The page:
In its sixth successful year, Lodi's Changing Faces Theater Company is opening "A Pirate's Tale 2: Blood Treasure" tonight at Jessie's Grove Winery.
More than 70 local children, teenagers and adults will display their sword-fighting skills as they present the sequel to "A Pirate's Tale," which was a 2005 summer success.
Directed by Lincoln High School theater teacher Mike Bartram and San Joaquin Delta College student Sabrina Willis, "A Pirate's Tale 2" shows the fast-paced story of good and evil pirates, wild natives of Madagascar and a baroness awaiting her savior. Bartram says the show stands alone as a fun, primarily light-hearted comedy about pirates searching for a treasure on the island of Madagascar. Full of dancing and "swashbuckling" sword fights, "A Pirate's Tale 2" is a show for all ages.
"A Pirate's Tale," parts 1 and 2, was written by former Changing Faces student Michael Vinyard, who is now studying theater in Southern California. Students also did most other aspects of the production including costuming, set design, acting and dining arrangements.
It's not just students learning how to make a theater production run smoothly. There's a message that Tokay High School senior Lacey Herman would like the audience to grasp.
"Every single character has a lesson and moral that we try to show. I hope they walk away with a life lesson and a big smile," Herman said.
Though she is soft-spoken and a little shy, there is a boisterous side to Herman that is released when she plays Stewart, the rugged female pirate who wears baggy men's pirate pants and doesn't think sword fighting is limited to men.
"She's a very strong, independent woman, which is kind of cool because I'm quiet and reserved," she said.
Each actor is passionate about the company and this year's play. Everyone involved spent nearly every day of summer practicing from 4:30 p.m. to 10 p.m.
Actress and Delta College theater student Carolyn Collins said peoples' dedication to this play has been incredible, nothing like what she experienced with high school theater.
"The hours are hard - they take up a lot of the summer. But it's definitely worth it," said Collins, who will play Lucy in half of the performances. "Everyone wants to be at Changing Faces. We all choose to be there."
On stage and behind the scenes, most people involved with "A Pirate's Tale 2: Blood Treasure" say the experience is something they never want to forget.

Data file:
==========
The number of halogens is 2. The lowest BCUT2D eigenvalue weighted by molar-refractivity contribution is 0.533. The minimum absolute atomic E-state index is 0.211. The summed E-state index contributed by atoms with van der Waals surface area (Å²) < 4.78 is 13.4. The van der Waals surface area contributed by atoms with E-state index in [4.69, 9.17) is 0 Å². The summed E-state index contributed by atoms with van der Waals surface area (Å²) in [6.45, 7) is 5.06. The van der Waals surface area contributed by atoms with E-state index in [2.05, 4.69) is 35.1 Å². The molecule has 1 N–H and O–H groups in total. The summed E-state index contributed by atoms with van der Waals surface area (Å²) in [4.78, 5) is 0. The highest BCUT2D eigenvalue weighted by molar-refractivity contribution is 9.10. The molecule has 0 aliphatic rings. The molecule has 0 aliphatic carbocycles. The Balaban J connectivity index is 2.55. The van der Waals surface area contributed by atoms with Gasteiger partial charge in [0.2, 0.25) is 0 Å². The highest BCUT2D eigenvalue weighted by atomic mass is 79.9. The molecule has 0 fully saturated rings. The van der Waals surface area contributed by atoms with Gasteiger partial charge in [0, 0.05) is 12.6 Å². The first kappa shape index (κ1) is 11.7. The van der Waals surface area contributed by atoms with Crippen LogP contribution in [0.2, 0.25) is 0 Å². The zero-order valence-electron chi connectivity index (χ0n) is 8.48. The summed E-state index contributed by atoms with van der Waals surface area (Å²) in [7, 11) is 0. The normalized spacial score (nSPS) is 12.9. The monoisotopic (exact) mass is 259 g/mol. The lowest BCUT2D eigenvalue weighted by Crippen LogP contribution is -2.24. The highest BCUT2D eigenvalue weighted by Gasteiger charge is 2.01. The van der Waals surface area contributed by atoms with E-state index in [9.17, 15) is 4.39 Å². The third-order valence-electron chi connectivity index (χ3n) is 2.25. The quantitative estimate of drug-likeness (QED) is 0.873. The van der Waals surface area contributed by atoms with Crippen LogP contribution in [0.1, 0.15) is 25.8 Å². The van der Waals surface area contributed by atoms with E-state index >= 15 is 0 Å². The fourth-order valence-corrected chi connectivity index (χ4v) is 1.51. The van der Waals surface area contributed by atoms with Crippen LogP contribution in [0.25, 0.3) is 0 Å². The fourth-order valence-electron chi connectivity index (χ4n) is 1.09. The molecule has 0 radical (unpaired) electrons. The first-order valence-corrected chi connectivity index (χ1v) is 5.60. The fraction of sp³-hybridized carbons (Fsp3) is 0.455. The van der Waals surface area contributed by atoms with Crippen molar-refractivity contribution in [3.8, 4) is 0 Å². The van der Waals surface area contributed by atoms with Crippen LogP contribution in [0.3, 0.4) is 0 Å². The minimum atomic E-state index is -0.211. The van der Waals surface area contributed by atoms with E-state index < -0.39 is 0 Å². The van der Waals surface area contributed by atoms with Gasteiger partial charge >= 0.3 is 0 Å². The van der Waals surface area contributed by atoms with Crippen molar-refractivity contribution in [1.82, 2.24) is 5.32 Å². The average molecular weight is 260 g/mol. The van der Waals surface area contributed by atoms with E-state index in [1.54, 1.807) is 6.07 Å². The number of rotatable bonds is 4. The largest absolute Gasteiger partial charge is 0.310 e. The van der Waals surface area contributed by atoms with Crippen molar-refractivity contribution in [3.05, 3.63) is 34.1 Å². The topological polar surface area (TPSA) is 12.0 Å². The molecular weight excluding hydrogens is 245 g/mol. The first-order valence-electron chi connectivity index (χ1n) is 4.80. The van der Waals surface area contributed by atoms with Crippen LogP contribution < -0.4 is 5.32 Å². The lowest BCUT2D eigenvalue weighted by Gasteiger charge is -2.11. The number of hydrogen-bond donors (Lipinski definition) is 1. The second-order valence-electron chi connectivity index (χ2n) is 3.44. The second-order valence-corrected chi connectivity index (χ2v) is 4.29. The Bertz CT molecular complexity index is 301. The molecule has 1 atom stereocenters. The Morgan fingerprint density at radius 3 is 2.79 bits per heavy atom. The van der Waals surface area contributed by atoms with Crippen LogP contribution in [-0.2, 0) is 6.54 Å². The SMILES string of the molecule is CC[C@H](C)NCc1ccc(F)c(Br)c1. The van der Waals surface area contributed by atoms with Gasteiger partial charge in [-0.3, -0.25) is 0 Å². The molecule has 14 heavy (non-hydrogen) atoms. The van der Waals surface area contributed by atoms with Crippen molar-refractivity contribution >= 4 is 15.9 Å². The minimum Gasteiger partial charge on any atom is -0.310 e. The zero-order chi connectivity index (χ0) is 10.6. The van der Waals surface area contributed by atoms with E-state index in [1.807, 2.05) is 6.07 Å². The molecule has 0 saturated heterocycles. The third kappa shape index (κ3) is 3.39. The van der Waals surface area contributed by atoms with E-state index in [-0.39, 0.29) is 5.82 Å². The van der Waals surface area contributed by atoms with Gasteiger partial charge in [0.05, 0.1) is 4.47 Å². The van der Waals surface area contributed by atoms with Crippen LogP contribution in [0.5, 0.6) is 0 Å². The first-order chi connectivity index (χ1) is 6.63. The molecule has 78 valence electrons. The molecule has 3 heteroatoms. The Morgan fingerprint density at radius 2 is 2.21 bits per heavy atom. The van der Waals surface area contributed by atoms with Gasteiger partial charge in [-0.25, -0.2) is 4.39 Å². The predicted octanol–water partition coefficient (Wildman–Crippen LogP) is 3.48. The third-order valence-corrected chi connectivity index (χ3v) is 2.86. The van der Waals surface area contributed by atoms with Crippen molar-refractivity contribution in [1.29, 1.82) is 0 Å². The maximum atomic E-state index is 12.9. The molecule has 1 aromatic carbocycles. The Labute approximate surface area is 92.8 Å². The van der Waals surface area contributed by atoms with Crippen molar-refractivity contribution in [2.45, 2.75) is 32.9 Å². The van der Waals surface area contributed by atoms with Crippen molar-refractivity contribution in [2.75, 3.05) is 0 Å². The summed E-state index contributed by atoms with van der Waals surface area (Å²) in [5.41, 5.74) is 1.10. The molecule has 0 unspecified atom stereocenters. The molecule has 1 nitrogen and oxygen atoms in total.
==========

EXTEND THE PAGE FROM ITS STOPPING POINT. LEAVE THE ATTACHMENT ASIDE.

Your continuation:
"Changing Faces is amazing. I love it," said 10-year-old Arianna DeLeon, who plays Liz. "You are introduced to the most amazing people. And every year, you put on a great play."
DeLeon has been acting with Changing Faces since she was 8. She performed in "A Pirate's Tale" as Jezebel, a bad pirate and as the role of Puck in last year's "A Midsummer Night's Dream."
Location: Jessie's Grove Winery, 1973 Turner Road
Times: 6:30 p.m. dinner, 8 p.m. show
Tickets: $35; You may purchase $20 show-only tickets for July 19 and 26 shows.
Box office: 570-2743
Other: Tickets include an Italian dinner catered by Wholey Ravioli, wine tasting, dessert, a pirate marketplace and a pre-show. The show is outdoors, so take a light jacket or blanket.
The well-spoken, Lodi Seventh Day Adventist Elementary school student, who has dreams of becoming an actress appreciates the camaraderie she find each year at Changing Faces.
"The closer we are, the better the show is," she said. "I would do anything for my theater group."
She says one of her cast mates sums it up best: "'Don't just be a cast; be a family.'"
For the past six years, Changing Faces has been a summer-only program that Bartram leads when he's not teaching. Currently sponsored partially by the Lodi Arts Commission, Bartram hopes that Changing Faces Theater Company will soon evolve into a year-round program that will allow students to continually be involved in theater arts.